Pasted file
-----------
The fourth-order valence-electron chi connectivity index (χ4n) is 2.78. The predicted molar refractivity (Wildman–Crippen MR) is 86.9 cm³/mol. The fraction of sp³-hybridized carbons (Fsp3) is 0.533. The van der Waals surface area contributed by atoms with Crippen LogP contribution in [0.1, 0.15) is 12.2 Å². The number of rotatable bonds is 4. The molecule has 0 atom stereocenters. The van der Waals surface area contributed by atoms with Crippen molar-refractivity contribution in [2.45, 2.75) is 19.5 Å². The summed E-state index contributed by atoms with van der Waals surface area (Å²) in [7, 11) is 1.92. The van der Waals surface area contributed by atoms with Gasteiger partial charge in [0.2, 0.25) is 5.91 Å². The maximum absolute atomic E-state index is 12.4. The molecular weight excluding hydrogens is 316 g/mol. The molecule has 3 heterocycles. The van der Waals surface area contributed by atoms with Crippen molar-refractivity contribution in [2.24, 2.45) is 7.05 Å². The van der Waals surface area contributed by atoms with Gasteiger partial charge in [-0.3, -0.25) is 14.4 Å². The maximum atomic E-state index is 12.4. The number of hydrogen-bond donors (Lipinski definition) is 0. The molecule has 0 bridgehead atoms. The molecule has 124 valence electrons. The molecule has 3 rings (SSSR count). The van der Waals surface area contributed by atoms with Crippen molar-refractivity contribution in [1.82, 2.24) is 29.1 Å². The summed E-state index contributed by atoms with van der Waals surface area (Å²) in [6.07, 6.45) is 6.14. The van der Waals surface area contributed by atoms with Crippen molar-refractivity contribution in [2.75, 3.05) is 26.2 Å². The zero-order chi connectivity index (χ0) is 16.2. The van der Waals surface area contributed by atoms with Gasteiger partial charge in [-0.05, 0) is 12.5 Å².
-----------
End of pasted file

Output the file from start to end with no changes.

The fourth-order valence-electron chi connectivity index (χ4n) is 2.78. The predicted molar refractivity (Wildman–Crippen MR) is 86.9 cm³/mol. The fraction of sp³-hybridized carbons (Fsp3) is 0.533. The van der Waals surface area contributed by atoms with Crippen LogP contribution in [0.1, 0.15) is 12.2 Å². The number of rotatable bonds is 4. The molecule has 0 atom stereocenters. The van der Waals surface area contributed by atoms with Crippen molar-refractivity contribution in [2.45, 2.75) is 19.5 Å². The summed E-state index contributed by atoms with van der Waals surface area (Å²) in [7, 11) is 1.92. The van der Waals surface area contributed by atoms with Gasteiger partial charge in [0.2, 0.25) is 5.91 Å². The maximum absolute atomic E-state index is 12.4. The molecular weight excluding hydrogens is 316 g/mol. The molecule has 3 heterocycles. The van der Waals surface area contributed by atoms with Crippen molar-refractivity contribution in [2.24, 2.45) is 7.05 Å². The van der Waals surface area contributed by atoms with Gasteiger partial charge in [-0.3, -0.25) is 14.4 Å². The maximum atomic E-state index is 12.4. The number of hydrogen-bond donors (Lipinski definition) is 0. The molecule has 0 bridgehead atoms. The molecule has 124 valence electrons. The molecule has 3 rings (SSSR count). The van der Waals surface area contributed by atoms with Crippen molar-refractivity contribution in [1.82, 2.24) is 29.1 Å². The summed E-state index contributed by atoms with van der Waals surface area (Å²) in [6.07, 6.45) is 6.14. The van der Waals surface area contributed by atoms with Crippen molar-refractivity contribution in [2.75, 3.05) is 26.2 Å². The zero-order chi connectivity index (χ0) is 16.2. The van der Waals surface area contributed by atoms with Gasteiger partial charge in [-0.05, 0) is 12.5 Å².